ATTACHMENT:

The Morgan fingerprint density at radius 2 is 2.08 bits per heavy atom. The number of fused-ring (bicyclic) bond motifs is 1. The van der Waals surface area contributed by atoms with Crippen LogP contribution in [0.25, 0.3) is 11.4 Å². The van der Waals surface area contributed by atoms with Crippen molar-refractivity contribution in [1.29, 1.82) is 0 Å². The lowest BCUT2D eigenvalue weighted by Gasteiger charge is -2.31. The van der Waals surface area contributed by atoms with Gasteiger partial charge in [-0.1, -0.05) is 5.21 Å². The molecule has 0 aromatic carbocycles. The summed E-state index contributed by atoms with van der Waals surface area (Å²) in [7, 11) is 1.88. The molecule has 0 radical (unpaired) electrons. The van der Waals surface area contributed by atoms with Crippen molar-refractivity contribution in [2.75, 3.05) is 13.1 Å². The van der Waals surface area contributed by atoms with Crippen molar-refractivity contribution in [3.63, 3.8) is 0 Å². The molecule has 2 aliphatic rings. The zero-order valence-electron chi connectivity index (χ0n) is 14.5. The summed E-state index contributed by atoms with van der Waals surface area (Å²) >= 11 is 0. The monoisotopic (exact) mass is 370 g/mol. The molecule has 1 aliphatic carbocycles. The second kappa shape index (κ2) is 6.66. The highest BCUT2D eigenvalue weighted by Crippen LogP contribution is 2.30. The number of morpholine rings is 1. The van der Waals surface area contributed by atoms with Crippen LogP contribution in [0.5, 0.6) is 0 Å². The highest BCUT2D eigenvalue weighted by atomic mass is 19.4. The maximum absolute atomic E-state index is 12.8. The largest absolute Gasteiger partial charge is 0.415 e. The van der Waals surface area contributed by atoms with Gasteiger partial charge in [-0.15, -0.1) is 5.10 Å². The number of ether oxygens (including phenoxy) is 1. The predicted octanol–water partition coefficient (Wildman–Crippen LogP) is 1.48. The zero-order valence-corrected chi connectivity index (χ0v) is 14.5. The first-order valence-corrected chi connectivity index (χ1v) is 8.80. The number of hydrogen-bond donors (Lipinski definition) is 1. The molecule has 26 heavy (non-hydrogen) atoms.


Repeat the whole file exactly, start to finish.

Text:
The Morgan fingerprint density at radius 2 is 2.08 bits per heavy atom. The number of fused-ring (bicyclic) bond motifs is 1. The van der Waals surface area contributed by atoms with Crippen LogP contribution in [0.25, 0.3) is 11.4 Å². The van der Waals surface area contributed by atoms with Crippen molar-refractivity contribution in [1.29, 1.82) is 0 Å². The lowest BCUT2D eigenvalue weighted by Gasteiger charge is -2.31. The van der Waals surface area contributed by atoms with Gasteiger partial charge in [-0.1, -0.05) is 5.21 Å². The molecule has 0 aromatic carbocycles. The summed E-state index contributed by atoms with van der Waals surface area (Å²) in [7, 11) is 1.88. The molecule has 0 radical (unpaired) electrons. The van der Waals surface area contributed by atoms with Crippen molar-refractivity contribution in [2.75, 3.05) is 13.1 Å². The van der Waals surface area contributed by atoms with Crippen molar-refractivity contribution in [3.63, 3.8) is 0 Å². The molecule has 2 aliphatic rings. The zero-order valence-electron chi connectivity index (χ0n) is 14.5. The summed E-state index contributed by atoms with van der Waals surface area (Å²) >= 11 is 0. The monoisotopic (exact) mass is 370 g/mol. The molecule has 1 aliphatic carbocycles. The second kappa shape index (κ2) is 6.66. The highest BCUT2D eigenvalue weighted by Crippen LogP contribution is 2.30. The number of morpholine rings is 1. The van der Waals surface area contributed by atoms with Crippen LogP contribution in [0.5, 0.6) is 0 Å². The highest BCUT2D eigenvalue weighted by atomic mass is 19.4. The maximum absolute atomic E-state index is 12.8. The largest absolute Gasteiger partial charge is 0.415 e. The van der Waals surface area contributed by atoms with Gasteiger partial charge in [-0.15, -0.1) is 5.10 Å². The number of ether oxygens (including phenoxy) is 1. The predicted octanol–water partition coefficient (Wildman–Crippen LogP) is 1.48. The zero-order valence-corrected chi connectivity index (χ0v) is 14.5. The first-order valence-corrected chi connectivity index (χ1v) is 8.80. The number of hydrogen-bond donors (Lipinski definition) is 1. The molecule has 26 heavy (non-hydrogen) atoms.